5 November 2018 FT — Articles to Read

5 November 2018


Question: According to MSN: Money, how do you plan financially for the holidays .. and after?


General Electric finance division calls time on commercial paper borrowing – Pg. 1

–        GE’s financial services division is giving up on using commercial paper, in a landmark moment for a business that was once the largest borrowing in the market

–        GE Capital’s move away from commercial paper – debt with a  maturity of up to 270 days – is likely to increase its cost of financing, which is also under pressure from credit rating downgrades

–        Before the 2008 crisis, GE Capital boasted of being the largest borrowing in global commercial paper markets, using them to support operations such as consumer credit, mortgages and industrial lending.  At the end of 2008 it accounted for about 4% of all commercial paper outstanding in the US

–        The company is instead becoming more reliant on bank lending

–        GE’s financing costs have also been hit by its worsening credit rating


Buffett’s $1bn buyback points to dearth of attractive deals – Pg. 13

–        The buyback, it’s the first in six years, represents a tiny fraction of the conglomerate’s $104bn cash pile and comes as Berkshire’s takeover drought stretches to nearly a third full year

–        Some $3.5tn of acquisitions have been agreed this year, up more than 30% from a year earlier,…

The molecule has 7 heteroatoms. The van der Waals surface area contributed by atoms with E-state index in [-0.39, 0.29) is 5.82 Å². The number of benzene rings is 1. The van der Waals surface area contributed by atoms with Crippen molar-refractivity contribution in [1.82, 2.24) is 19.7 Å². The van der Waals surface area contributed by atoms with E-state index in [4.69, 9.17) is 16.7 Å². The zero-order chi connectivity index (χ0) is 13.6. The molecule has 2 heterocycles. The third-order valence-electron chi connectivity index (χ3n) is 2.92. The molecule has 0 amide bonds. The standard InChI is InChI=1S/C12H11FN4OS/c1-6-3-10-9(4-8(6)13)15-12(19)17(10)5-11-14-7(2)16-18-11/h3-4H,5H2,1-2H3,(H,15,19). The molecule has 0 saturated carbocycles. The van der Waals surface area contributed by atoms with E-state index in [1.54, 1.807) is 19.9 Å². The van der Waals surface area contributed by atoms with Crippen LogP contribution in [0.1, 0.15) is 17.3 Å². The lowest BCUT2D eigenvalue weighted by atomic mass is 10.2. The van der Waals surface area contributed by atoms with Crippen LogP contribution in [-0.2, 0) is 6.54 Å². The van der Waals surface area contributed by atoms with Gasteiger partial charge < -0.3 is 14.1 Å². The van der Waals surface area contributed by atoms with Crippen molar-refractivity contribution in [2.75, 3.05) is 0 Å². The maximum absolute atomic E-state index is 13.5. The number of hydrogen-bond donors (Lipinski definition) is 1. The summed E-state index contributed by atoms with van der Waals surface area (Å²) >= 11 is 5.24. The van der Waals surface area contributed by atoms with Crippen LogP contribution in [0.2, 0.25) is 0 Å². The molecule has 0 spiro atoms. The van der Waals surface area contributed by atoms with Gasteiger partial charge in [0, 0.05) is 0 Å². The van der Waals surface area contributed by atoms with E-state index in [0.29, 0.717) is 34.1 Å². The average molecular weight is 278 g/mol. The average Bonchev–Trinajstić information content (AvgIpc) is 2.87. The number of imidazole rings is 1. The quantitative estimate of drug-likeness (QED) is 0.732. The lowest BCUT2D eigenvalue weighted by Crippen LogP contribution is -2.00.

–        If nothing less, the value at which Berkshire repurchased its shares indicates what Mr Buffett and vice-chairman Charlie Munger believe the company’s stock is worth.  In the third quarter, the average price it paid for its class A shares was $312,807, …


Answer: (1) Slow down – Remember that doing less is an option (Prof Note: Is there anything really better than being toasty in front of a roaring fire, with the house decorated for the holidays?!); (2) Budget – Start early (Prof Note: Think Origami!  Who does not love origami?!); (3) Adjust spending – Don’t go overboard on gifts (Prof Note: It is truly the thought that counts.  I love my $20 Stanley Thermos from my Aunt.  I look like a real construction person!); (4) Kids’ gifts – Remember that little ones aren’t brand snobs; (5) Suggest a family gift exchange; (6) Plan meals well in advance; (7) Artisnanal gift – Make things at home (Prof Note: See #2 Prof Note); (8) Use points – Credit card rewards can be used for gifts; (9) Travel cheap – Book flights early; (10) Beware of temptations – Shop for gift, not yourself; (11) Potluck – Cook as a team; (12) Organize group volunteering instead of holiday parties (Prof Note: I remember working at one company and they literally made us repaint a homeless shelter for a day.  My fellow analyst and I did the math.  We begged to donate our salary to painters (which were 18% of our cost, i.e. they could have two real painters for a week rather than us two chuckleheads for a day) rather than go ourselves.  We actually liked our jobs and quantified the benefit of monetary philanthropy!  We lost, ended up painting for the day, complained the entire time, and our collective boss said, “Never AGAIN!”); (13) e-cards – Save on postage by using MailChimp (Prof Note: Ohhh…puuullleeezzzzz…this is cheap even for me.  Splurge on the car and postage.  Tell me how much you love me, as I love all of you!); (14) AliExpress – Buy from China; (15) Plan for next year – Open a holiday savings account